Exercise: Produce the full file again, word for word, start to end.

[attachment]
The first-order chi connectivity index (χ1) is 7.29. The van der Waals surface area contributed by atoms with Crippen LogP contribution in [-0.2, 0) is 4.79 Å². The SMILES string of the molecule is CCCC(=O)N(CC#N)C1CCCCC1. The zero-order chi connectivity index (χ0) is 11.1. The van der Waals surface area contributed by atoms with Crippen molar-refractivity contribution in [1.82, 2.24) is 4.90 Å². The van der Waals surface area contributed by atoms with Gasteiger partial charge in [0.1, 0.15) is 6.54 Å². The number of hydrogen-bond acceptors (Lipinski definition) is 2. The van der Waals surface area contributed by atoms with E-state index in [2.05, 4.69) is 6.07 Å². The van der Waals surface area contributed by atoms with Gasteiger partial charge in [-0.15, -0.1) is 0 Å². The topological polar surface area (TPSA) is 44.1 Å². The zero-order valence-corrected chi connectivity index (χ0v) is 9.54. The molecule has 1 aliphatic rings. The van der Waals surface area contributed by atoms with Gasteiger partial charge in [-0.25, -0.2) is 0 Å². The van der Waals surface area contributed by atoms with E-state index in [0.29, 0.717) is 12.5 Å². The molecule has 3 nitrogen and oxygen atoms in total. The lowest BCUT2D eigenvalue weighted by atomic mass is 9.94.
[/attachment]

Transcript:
The first-order chi connectivity index (χ1) is 7.29. The van der Waals surface area contributed by atoms with Crippen LogP contribution in [-0.2, 0) is 4.79 Å². The SMILES string of the molecule is CCCC(=O)N(CC#N)C1CCCCC1. The zero-order chi connectivity index (χ0) is 11.1. The van der Waals surface area contributed by atoms with Crippen molar-refractivity contribution in [1.82, 2.24) is 4.90 Å². The van der Waals surface area contributed by atoms with Gasteiger partial charge in [0.1, 0.15) is 6.54 Å². The number of hydrogen-bond acceptors (Lipinski definition) is 2. The van der Waals surface area contributed by atoms with E-state index in [2.05, 4.69) is 6.07 Å². The van der Waals surface area contributed by atoms with Gasteiger partial charge in [-0.15, -0.1) is 0 Å². The topological polar surface area (TPSA) is 44.1 Å². The zero-order valence-corrected chi connectivity index (χ0v) is 9.54. The molecule has 1 aliphatic rings. The van der Waals surface area contributed by atoms with Gasteiger partial charge in [-0.25, -0.2) is 0 Å². The van der Waals surface area contributed by atoms with E-state index in [0.29, 0.717) is 12.5 Å². The molecule has 3 nitrogen and oxygen atoms in total. The lowest BCUT2D eigenvalue weighted by atomic mass is 9.94.